The Cavendish banana (Musa cavendishii) is one of the world’s main commercial crops. It is a variety of banana with a consistent color and smooth peel. It is an ideal crop to grow at a large scale; it is resilient and abundant. Cavendish plants are also short, so they don’t fall easily in hurricanes and are relatively easy to spray with pesticides.
More importantly, the life of a Cavendish banana is so predictable that farmers know exactly what will happen when they plant it. They know how the plants respond to pesticide, when they will ripen, and how they will fare when placed in different situations.
Take a look at the sweet history of the Cavendish banana and its journey from a stately British home to export centers across the world.
The Legacy of the Dukes of Devonshire and Joseph Paxton
The Dukes of Devonshire are one of the most illustrious titles in Britain, thanks to their impressive lineage, vast wealth, and expansive lands. That’s why when the duke or anyone in the ducal family has a passion, they can fund it and help it grow.
In 1826, the 6th Duke of Devonshire was impressed with the work of Jospeh Paxton, a 23-year-old gardener who showed promise in cultivating plants for the gardens at Chatsworth, the family estate. To be a prolific gardener in the early 1800s was no small feat. Today, people use modern devices such as lawn vacuums, tractors, and smart irrigation systems to nurture a garden. But two centuries ago, most of the work, if not all, was done manually. Despite the hard labor, Paxton was able to cultivate a garden beautiful enough to impress the duke.
Paxton was promoted to head gardener and eagerly started breeding plants. During that time, the British aristocracy was interested in acquiring and cultivating plants from tropical regions. The problem, however, was that Britain’s climate was hostile to these sunlight-loving species.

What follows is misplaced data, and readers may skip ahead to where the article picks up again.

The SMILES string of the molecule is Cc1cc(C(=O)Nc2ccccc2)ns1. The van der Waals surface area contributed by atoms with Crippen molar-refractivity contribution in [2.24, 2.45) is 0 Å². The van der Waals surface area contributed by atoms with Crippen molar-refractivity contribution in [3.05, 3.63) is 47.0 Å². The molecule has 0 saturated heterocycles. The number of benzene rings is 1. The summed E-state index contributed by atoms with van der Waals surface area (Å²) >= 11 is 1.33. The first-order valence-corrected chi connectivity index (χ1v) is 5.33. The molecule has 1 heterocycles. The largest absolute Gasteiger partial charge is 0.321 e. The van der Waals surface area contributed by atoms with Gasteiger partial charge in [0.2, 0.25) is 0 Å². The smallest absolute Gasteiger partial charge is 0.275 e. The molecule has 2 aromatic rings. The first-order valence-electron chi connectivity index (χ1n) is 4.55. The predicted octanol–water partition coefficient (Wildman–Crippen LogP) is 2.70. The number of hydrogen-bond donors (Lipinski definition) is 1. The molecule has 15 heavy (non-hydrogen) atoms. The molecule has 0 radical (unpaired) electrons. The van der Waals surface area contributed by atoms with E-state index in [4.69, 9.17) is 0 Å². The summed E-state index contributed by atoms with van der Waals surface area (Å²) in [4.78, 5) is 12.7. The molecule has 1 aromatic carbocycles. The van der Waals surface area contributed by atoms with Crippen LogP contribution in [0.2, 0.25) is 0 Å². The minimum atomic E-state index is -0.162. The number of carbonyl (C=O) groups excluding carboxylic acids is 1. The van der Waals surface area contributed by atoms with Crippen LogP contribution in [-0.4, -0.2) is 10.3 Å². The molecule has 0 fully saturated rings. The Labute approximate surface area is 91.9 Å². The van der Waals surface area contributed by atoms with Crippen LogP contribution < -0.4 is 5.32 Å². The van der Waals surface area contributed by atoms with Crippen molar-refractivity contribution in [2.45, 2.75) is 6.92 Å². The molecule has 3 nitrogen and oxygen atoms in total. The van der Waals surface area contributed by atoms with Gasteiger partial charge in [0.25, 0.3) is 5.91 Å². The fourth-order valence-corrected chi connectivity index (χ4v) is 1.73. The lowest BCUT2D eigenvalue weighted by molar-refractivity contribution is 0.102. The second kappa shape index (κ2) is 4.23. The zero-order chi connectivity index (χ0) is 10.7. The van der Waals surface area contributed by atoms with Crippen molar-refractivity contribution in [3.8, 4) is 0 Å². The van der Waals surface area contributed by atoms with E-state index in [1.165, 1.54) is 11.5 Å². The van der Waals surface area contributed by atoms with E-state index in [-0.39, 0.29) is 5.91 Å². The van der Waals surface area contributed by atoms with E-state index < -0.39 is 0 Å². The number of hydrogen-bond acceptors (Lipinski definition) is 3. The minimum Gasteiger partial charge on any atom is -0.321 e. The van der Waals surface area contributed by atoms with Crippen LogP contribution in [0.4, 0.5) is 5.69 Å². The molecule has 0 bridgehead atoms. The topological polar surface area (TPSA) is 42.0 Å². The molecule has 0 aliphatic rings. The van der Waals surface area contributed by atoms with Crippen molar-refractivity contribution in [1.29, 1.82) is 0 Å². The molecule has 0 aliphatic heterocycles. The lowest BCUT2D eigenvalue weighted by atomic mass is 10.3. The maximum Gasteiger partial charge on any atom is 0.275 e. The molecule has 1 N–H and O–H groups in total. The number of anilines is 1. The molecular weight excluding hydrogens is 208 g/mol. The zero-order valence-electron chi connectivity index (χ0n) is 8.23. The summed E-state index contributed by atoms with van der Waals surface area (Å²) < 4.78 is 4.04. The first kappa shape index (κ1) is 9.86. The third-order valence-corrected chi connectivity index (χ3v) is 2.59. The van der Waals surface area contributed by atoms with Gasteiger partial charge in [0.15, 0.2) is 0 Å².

The solution was hothouses, the precursor of modern greenhouses. Hothouses created an artificial environment that was heated to allow the survival of tropical plants. Chatsworth, although a grand estate, did not have a hothouse, so Paxton created a design and oversaw its construction.
The Great Conservatory of Chatsworth
When it was finished, the Great Conservatory in Chatsworth was the largest glass building and hothouse in the country, measuring at 20.4 m high, 84.4 m long, and 37.5 m wide. According to anecdotes, it was large enough to accommodate a carriage.
In this hothouse, Paxton nurtured a great variety of plants, including trees, ferns, and even aquatic plants. Paxton didn’t stop there—with help from the Duke of Devonshire, he designed and constructed a second conservatory, which was used exclusively to house a giant species of water lily.
The Cavendish Banana
Paxton then began cultivating the Cavendish banana in the Great Conservatory. In 1829, Charles Telfair sent banana plants from Mauritius to his friend Mr. Barclay in Burryhill. One of these plants were purchased in the name of the Duke of Devonshire, to be cultivated in the grand hothouse. By 1842, the conservatory housed twenty banana trees that produce abundantly. The fruit was so popular that it even reached the table of the French King in Versailles.
Today, the Cavendish banana is still grown in the Chatsworth gardens, but it is also cultivated by countless farms all over the world. It is exported, sold, and enjoyed by millions of people from different countries, bearing testimony that the Cavendish banana, though cultivated in a British home, has a universal appeal.